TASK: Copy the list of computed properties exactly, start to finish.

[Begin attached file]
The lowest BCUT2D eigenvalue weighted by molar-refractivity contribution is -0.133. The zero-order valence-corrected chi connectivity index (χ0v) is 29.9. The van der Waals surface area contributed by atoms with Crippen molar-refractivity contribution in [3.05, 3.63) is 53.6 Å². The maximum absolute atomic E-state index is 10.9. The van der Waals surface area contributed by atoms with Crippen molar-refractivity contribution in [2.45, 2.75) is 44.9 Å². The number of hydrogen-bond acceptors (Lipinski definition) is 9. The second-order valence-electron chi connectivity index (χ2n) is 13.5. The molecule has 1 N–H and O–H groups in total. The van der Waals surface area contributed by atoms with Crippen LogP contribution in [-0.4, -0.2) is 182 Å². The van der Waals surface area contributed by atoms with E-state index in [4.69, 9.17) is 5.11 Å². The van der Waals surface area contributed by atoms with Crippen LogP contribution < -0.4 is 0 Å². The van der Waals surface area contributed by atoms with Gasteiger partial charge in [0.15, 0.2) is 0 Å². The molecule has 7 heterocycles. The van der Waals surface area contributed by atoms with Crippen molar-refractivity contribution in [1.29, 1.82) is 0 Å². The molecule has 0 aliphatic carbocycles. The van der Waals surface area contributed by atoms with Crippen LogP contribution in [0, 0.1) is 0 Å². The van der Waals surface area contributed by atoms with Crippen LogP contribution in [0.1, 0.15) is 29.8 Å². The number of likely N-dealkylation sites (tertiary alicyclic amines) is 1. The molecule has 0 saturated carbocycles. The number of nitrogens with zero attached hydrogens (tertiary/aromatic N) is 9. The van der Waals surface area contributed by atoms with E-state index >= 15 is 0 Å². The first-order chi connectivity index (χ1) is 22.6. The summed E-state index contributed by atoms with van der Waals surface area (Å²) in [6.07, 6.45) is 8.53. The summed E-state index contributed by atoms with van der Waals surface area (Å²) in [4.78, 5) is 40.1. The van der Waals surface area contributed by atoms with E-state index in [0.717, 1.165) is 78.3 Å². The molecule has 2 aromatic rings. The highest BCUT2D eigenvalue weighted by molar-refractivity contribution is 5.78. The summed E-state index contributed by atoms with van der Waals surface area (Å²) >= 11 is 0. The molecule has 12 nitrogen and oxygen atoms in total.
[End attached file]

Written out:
The lowest BCUT2D eigenvalue weighted by molar-refractivity contribution is -0.133. The zero-order valence-corrected chi connectivity index (χ0v) is 29.9. The van der Waals surface area contributed by atoms with Crippen molar-refractivity contribution in [3.05, 3.63) is 53.6 Å². The maximum absolute atomic E-state index is 10.9. The van der Waals surface area contributed by atoms with Crippen molar-refractivity contribution in [2.45, 2.75) is 44.9 Å². The number of hydrogen-bond acceptors (Lipinski definition) is 9. The second-order valence-electron chi connectivity index (χ2n) is 13.5. The molecule has 1 N–H and O–H groups in total. The van der Waals surface area contributed by atoms with Crippen LogP contribution in [-0.4, -0.2) is 182 Å². The van der Waals surface area contributed by atoms with E-state index in [4.69, 9.17) is 5.11 Å². The van der Waals surface area contributed by atoms with Crippen LogP contribution < -0.4 is 0 Å². The van der Waals surface area contributed by atoms with Gasteiger partial charge in [0.15, 0.2) is 0 Å². The molecule has 7 heterocycles. The van der Waals surface area contributed by atoms with Crippen molar-refractivity contribution in [1.29, 1.82) is 0 Å². The molecule has 0 aliphatic carbocycles. The van der Waals surface area contributed by atoms with Crippen LogP contribution in [0, 0.1) is 0 Å². The van der Waals surface area contributed by atoms with Crippen LogP contribution in [0.1, 0.15) is 29.8 Å². The number of likely N-dealkylation sites (tertiary alicyclic amines) is 1. The molecule has 0 saturated carbocycles. The number of nitrogens with zero attached hydrogens (tertiary/aromatic N) is 9. The van der Waals surface area contributed by atoms with E-state index >= 15 is 0 Å². The first-order chi connectivity index (χ1) is 22.6. The summed E-state index contributed by atoms with van der Waals surface area (Å²) in [6.07, 6.45) is 8.53. The summed E-state index contributed by atoms with van der Waals surface area (Å²) in [4.78, 5) is 40.1. The van der Waals surface area contributed by atoms with E-state index in [0.717, 1.165) is 78.3 Å². The molecule has 2 aromatic rings. The highest BCUT2D eigenvalue weighted by molar-refractivity contribution is 5.78. The summed E-state index contributed by atoms with van der Waals surface area (Å²) >= 11 is 0. The molecule has 12 nitrogen and oxygen atoms in total.